Along with certifying compliance with various provisions of the Act, CARO 2020 also requires the auditor to certify on issues arising under other statutes, such as whether any proceedings have been initiated or are pending against the company for holding benami property under the Benami Transactions (Prohibition) Act, 1988, and if yes, whether the company has appropriately disclosed the details in its financial statements.

Increasing risks for auditors

The increase in the statutory duties of auditors has consequentially increased the risks associated with the audit profession, as auditors can now be penalised for failure to detect fraud, and for non-compliance with statutory provisions. The scrutiny on auditors has significantly increased with the constitution of the National Financial Reporting Authority (“NFRA”) under Section 132 of the Act, w.e.f. October 1, 2018.

Section 132(4) of the Act confers the NFRA with wide powers to investigate professional and other misconduct of auditors, and allows for the imposition of stringent penalties – which include the power to debar an auditor or an audit firm from undertaking any audit for up to a period of ten years. The NFRA has already invoked the power conferred by Section 132(4), to order the debarment of the statutory auditors of IL&FS Financial Services Limited, for professional misconduct.

These recent developments highlight the skewed risk-reward relationship for auditors. While the recent statutory amendments have disproportionately increased the risks borne by auditors, the remuneration provided to auditors continues to be frugal. The skewed risk-reward relationship reduces the incentive for an auditor to conduct a comprehensive review of a company’s affairs, in accordance with the statutory mandate.

The Supreme Court, in S. Sukumar v. the Secretary, ICAI[1] acknowledged the importance of the auditing profession, and highlighted the need for a regulatory framework to maintain oversight of the auditing profession, that is similar to the framework under the Sarbanes-Oxley Act, 2002, and the Dodd Frank Act, 2010, of the US.

In this context, a Consultation Paper issued by the MCA on February 6, 2020, had sought public comments on development of a ‘Composite Audit Quality Index’, for improving accountability of auditors and audit firms.[2] The MCA proposed that this Index shall consist of quantitative and qualitative measures for determining audit quality, and may be made mandatory for listed companies, and voluntary for other classes of companies. However, there has been no further progress on the proposals made in the Consultation Paper.

Coming to Cross-Roads

Recently, auditors have been facing the brunt of enabling corporate frauds and are often penalised heavily. In ICAI v. Mukesh Gang[3], the Hyderabad High Court held the auditors guilty of gross negligence and violation of auditing standards. It was held that if such grave professional misconduct, which affect the confidence of the public, is not dealt with sternly, it would encourage others to indulge in similar acts, and completely erode public faith in the impartiality and integrity of the ICAI members. As a result, the auditor was suspended from practice for a period of three years.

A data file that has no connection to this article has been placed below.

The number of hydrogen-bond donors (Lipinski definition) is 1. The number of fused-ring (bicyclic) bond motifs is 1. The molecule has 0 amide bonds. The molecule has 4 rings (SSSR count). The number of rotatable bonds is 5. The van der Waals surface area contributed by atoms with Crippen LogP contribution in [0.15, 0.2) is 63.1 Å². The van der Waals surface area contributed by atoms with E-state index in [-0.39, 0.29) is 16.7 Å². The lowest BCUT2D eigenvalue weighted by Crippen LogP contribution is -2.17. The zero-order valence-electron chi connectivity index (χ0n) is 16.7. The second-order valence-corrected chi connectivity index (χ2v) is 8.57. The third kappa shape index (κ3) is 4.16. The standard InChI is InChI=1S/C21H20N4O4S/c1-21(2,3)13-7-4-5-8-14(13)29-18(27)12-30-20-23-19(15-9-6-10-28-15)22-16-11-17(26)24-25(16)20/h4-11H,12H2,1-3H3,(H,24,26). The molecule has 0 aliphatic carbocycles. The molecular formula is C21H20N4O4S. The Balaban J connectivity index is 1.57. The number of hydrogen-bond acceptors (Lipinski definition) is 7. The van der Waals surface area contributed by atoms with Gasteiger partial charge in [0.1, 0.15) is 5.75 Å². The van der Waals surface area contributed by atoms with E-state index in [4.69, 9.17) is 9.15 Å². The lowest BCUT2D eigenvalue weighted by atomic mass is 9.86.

The level of strictness with which auditors are penalised for wrong-doings, such as in Mukesh Gang case, is in stark contrast with decisions in earlier cases, such as in Union of India v. M.N. Basu[4], where the Calcutta High Court had acknowledged that non-reporting of extending loan without passing a resolution under Section 370 of the Companies Act, 1956, by the auditors was not due to gross negligence but due to an erroneous interpretation of  law.

The previous proposition of an auditor being a ‘watchdog and not a bloodhound’ in the landmark case of Re Kingston Cotton Mills[5] has started becoming outdated with the recent changes in the legal framework governing auditors. The ever-increasing duties of auditors, coupled with the costs borne by them in cases of default has resulted in high-level anxiety amongst the professionals in the field. The cautious approach being adopted by auditors in accepting audit matters is testament to the same.

There has also been a sharp increase in the resignation of the auditors. As the regulatory sight on auditors have become sharper, many auditors have started resigning, owing to the associated reputational risks. According to data from, the mid-term cessation of auditors in NSE listed companies for the first six months of FY 2019-20 had reached an all-time high of 35. The recent spotlight on auditors have also led to reluctance among Chartered Accountants in joining the audit profession.

Given that shareholders and the public rely on financial statements for checking the financial health of a company, the implications of such statements, which are signed by the auditors are far-reaching. During the course of the audit, there may be cross-roads wherein the auditor may have to take a final call on an issue, which needs an application or interpretation of law. Often, auditors in such cross-roads resort to lawyers for taking legal opinions. Attempts are made by auditors to transfer the risks in the positions they have taken. As expected, the legal fraternity has resisted such attempts. The auditor should rather focus on improving the audit quality and raise the bar. Stakeholders have many expectations and rely on the auditor’s report in making their financial decisions. It would be unwise to let them down.

[1] (2018) 14 SCC 360.

[2] Ministry of Corporate Affairs, Govt. of India, Consultation Paper to examine the existing provisions of law and make suitable amendments therein to enhance audit independence and accountability, February 6, 2020.

[3] 2016 (6) ALT 606.

[4] 1963 (6) FLR 153.

[5] (1896) 2 Ch 279 at 288, UK Court of Appeal.